With Apple (NASDAQ:AAPL) returning to growth in its recently reported fiscal third quarter, some investors may assume it was the company's services business that played the biggest role in this feat. After all, it's the company's second-largest segment and has been consistently growing by double digits for years. But the wearables, home, and accessories segment actually contributed more growth to Apple's top line during the quarter.
The segment, which includes revenue from the Apple Watch and HomePod, saw revenue increase by $1.8 billion to $5.5 billion. Over the same time frame, services revenue grew by a lesser $1.3 billion, hitting a record $11.5 billion. Services revenue, therefore, was greater than wearables, home, and accessories revenue, but the latter segment accounted for more of Apple's year-over-year increase in revenue during the period.
Here's a closer look at the wearables, home, and accessories segment and why it is such an important catalyst for the company.
Soaring by 48%
To get to $5.5 billion in fiscal Q3, Apple's wearables, home, and accessories revenue increased by an astounding 48% year over year. This crushed growth rates seen in the other non-iPhone segments, where revenue increased at rates between 8% and 13%. Meanwhile, iPhone revenue fell again, declining 12% year over year.
Growing faster than the rest of Apple's segments, wearables, home, and accessories is particularly important to the company as iPhone sales continue to face headwinds.
Apple had a "blowout quarter for wearables," said CEO Tim Cook during the company's fiscal third-quarter earnings call, referring to wearables in particular. That subsegment's revenue, which consists of sales of the Apple Watch, AirPods, and Beats products, rose at a rate "well over 50% year over year," he added. This compares with a growth rate just under 50% in fiscal Q2. Growth in wearables was driven by "great results for Apple Watch" and "phenomenal demand for AirPods," Cook said.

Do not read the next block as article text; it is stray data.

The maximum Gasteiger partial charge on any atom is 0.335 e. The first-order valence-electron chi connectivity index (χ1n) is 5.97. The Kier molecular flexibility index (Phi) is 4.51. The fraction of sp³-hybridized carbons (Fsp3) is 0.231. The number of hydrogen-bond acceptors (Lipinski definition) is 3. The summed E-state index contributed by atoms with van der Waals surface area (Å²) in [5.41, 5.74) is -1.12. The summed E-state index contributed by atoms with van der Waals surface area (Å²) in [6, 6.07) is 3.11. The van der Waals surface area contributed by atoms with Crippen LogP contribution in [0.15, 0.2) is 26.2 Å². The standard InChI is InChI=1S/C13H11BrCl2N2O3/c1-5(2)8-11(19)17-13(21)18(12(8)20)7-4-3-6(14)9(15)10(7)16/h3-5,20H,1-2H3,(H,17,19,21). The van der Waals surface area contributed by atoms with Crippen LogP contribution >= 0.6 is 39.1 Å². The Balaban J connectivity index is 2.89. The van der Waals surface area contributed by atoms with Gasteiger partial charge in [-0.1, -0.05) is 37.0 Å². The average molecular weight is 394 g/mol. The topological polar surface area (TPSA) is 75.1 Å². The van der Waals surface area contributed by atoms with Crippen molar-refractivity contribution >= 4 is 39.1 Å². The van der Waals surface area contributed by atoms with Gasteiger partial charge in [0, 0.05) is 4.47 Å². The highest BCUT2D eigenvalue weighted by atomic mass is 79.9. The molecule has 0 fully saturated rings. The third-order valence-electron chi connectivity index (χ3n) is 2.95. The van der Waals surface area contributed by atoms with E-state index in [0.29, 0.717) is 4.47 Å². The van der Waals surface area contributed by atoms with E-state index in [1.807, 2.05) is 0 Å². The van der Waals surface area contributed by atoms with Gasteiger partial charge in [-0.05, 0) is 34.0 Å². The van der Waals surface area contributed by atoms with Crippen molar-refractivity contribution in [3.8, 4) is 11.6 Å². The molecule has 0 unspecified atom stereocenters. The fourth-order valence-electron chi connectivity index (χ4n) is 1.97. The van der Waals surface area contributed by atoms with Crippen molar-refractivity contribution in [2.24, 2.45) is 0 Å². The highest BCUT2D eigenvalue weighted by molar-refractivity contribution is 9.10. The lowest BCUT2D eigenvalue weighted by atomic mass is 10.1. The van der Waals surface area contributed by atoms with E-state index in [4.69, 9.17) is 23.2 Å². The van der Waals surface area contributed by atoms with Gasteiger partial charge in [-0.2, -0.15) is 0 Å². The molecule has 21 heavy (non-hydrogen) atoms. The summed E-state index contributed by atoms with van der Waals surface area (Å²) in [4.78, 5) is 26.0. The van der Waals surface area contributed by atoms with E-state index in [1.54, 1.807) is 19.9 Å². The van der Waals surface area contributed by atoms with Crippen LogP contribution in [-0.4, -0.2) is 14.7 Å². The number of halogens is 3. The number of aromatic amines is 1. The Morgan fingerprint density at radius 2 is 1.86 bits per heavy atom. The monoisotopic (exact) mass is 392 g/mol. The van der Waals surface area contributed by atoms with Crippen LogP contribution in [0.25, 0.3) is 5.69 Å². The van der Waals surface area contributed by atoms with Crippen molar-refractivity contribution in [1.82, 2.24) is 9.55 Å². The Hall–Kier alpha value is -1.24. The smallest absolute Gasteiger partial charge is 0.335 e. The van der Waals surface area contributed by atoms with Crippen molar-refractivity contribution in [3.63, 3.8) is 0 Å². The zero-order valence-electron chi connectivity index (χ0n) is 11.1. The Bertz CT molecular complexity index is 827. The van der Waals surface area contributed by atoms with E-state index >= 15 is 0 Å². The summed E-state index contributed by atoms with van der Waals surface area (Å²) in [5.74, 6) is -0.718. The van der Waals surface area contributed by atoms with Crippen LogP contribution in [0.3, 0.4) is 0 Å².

Services is still Apple's most important catalyst
While wearables may have contributed more growth to Apple's top line in fiscal Q3 than any other segment, services is still the company's most important catalyst. There are two main reasons for this.
First, services revenue has proven to be far more consistent than the company's product revenue. Since it consists of revenue from the App Store, subscriptions to services like Apple Music and iCloud, and advertising, this category isn't reliant on hit product launches like other segments are. Customers are paying for these services year-round. For instance, services revenue consistently rises every year whether iPhone sales are up or down.
Second, services revenue has a much higher gross profit margin than Apple's hardware business. Services gross margin was 64% in fiscal Q3 while Apple's hardware gross margin was 30%.
Of course, even though services remains Apple's most important catalyst, this doesn't mean investors should overlook the company's fast-growing wearables, home, and accessories segment. They should look for more innovation in this part of the business, hoping for more outsize growth. But don't be surprised to see some lumpiness in this performance.